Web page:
“STILL.LIFE” Exhibition


poster for “STILL.LIFE” Exhibition

This event has ended.

The European tradition of still life painting is rooted in the Christian notion of a fallen world in need of redemption and offers concise signifiers for the complexity of life. Northern European painters, such as Jan Van Eyck (1390-1441), employed optical realism and allegorical symbolism in their work. Van Eyck’s portrait of Italian merchant Giovanni Arnolfini and his wife uses highly illusionistic techniques to portray the opulent details of their home and the virtues of their financial success. The groundbreaking Italian artist Jacopo de’ Barbari (1440-1516) established still life as a genre independent from the religious art of the Renaissance period. Painted on a humble scale, De’ Barbari’s Still-Life with Partridge and Iron Gloves elevated everyday objects as sites for contemplation. Later artists, such as Spaniard Juan Sánchez Cotán (1560-1627), demonstrated an enlightened view of nature and the enjoyment of daily life. Although his work emphasized the beauty of the natural world, it also conveyed the reality of death and decay. The pervasive theme of vanitas is fundamental to the ethos of still life, and artists such as Cotán vividly captured the impermanence of life.

Referencing this extended history, contemporary artists are contemplating the lineage of European still life to arrive at thought-provoking images of nature morte that are relevant to the contemporary imagination, where tenuous interdependent global economies, dramatic climate changes, and violent civil conflicts have heightened our sense of potential collapse and the fragility of life.

The most literal nod to the trompe l’oeil character of still life on view at OUTLET gallery is the painstakingly hand-built arrangement of meticulously painted porcelain flowers titled Phase Change, by Genesis Belanger. Clearly a gestural interpretation of nature, these flowers are vigorous in their detail while representing a point of stasis. The vase of flowers seems to melt before our eyes, a solid object transforming into a liquid state in a phase change artificially suspended by the artist. By halting the breakdown of the material, Belanger further emphasizes the ephemeral nature of perception.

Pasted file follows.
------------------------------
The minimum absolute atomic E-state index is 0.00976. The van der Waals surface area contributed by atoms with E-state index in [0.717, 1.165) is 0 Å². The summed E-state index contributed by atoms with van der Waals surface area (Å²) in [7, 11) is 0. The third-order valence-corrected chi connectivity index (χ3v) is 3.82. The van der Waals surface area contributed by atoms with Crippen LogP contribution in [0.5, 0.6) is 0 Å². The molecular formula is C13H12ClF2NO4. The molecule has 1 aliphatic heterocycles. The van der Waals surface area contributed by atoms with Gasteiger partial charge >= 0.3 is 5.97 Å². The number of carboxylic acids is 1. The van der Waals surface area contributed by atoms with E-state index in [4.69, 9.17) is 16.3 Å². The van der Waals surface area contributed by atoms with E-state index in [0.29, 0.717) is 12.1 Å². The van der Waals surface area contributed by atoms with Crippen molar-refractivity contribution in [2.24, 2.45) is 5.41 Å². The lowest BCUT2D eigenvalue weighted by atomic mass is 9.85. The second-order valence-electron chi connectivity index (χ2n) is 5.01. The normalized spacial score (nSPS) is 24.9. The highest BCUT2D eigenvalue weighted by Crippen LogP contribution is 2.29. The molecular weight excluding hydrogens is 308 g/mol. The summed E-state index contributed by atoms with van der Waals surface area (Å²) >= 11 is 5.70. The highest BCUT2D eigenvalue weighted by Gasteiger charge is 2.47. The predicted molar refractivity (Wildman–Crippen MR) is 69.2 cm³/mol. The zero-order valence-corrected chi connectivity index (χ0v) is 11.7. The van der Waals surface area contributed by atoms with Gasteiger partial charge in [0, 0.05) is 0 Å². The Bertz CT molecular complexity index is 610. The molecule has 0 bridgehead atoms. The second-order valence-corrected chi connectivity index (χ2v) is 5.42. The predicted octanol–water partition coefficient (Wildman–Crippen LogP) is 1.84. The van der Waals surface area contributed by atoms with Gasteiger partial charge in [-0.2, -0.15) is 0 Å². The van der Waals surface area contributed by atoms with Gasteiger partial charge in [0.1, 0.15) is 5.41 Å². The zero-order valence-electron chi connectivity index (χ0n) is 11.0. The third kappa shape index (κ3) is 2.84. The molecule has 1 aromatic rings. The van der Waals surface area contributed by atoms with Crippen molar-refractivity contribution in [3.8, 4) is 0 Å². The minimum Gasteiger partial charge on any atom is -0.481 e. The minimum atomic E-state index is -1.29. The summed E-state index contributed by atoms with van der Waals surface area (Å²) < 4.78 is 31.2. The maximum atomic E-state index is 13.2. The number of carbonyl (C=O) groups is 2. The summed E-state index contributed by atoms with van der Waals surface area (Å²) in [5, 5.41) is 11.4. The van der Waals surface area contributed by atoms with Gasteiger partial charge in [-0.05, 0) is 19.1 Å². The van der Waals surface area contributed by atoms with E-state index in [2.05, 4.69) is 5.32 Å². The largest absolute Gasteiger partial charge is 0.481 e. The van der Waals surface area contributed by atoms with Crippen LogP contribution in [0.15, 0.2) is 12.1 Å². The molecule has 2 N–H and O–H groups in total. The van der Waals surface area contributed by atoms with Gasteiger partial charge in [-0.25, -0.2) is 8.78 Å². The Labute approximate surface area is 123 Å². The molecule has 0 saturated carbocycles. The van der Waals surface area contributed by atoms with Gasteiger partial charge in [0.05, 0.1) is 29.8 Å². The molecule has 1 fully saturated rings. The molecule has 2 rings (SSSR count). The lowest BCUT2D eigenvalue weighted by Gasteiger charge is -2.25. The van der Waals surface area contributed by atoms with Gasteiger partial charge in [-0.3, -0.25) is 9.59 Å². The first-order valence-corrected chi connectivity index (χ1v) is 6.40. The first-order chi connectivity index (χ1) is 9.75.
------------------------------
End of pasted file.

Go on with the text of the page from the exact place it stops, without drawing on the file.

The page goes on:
In his most recent multimedia installation, Brent Everett Dickinson explores ideas of time and mortality by synthesizing signature visual and textual elements, such as stock landscape wallpaper, fake rocks, sound and drawing-paintings. Each of these objects can be read as a presage of the New Heavens and the New Earth, a central theme in Christian eschatology. The consciousness of this post-apocalyptic world is featured in the installation of a prophetic rock that groans, a text-based fossil fish rendering barren soil fertile, and small stones ecstatically filled with the Holy Spirit.

Andrew Ross challenges the viewer’s expectations of pictoral space by reinterpreting the edges of the image, as well as suggesting a tension between internal and external worlds. His custom-built frames and sculptural objects expand our reading of the photograph or assemblage, as his ideas refers a wide range of visual and literary sources. Ross has stated that each new work grows out of the ideas of his previous work and incorporates its failures. Working in photography, sculpture, and textile, his work examines the objects and methods of daily life translated through theoretical constructs.

Katie Torn skillfully challenges our experience of the physical and virtual worlds by merging the language of photography, video, and animation. Torn’s multi-layered work is supported by her knowledge of digital practices and Modernist art history. The virtual totemic sculptures she creates are assemblages of physical structures comprised of throwaway objects: old plastic toys, defunct technology, plastic containers and simulated objects found on the Internet. She also uses digital techniques such as camera tracking, 3D animation, and set-up photography used to create commercials and Hollywood films to merge images from the real world with those generated by a computer. She subverts these tools to make fantasy worlds that critique the toxic consumer waste cluttering the environment and media landscape. Her work becomes a reverse nature morte.

The dense and kinetic wall tapestries of Heeseop Yoon are inspired by the memory and perception of cluttered spaces. She uses photographs of interiors such as basements, workshops, storage spaces, and studios that are cluttered to the point of obscurity, with no trace of human presence. Yoon draws her subject matter freehand on sheets of transparent polyester film with black tape. She attaches these Mylar panels to the gallery wall and finishes the drawing with black tape to create a site-specific work investigating the materialism and consumption that clouds our perception. Yoon retains her exploratory sketches and keeps drawing until she is satisfied with the form. The sketches feel fluid and immediate and levitate on the wall.



from March 08, 2014 to March 30, 2014

Opening Reception on 2014-03-08 from 18:00 to 22:00

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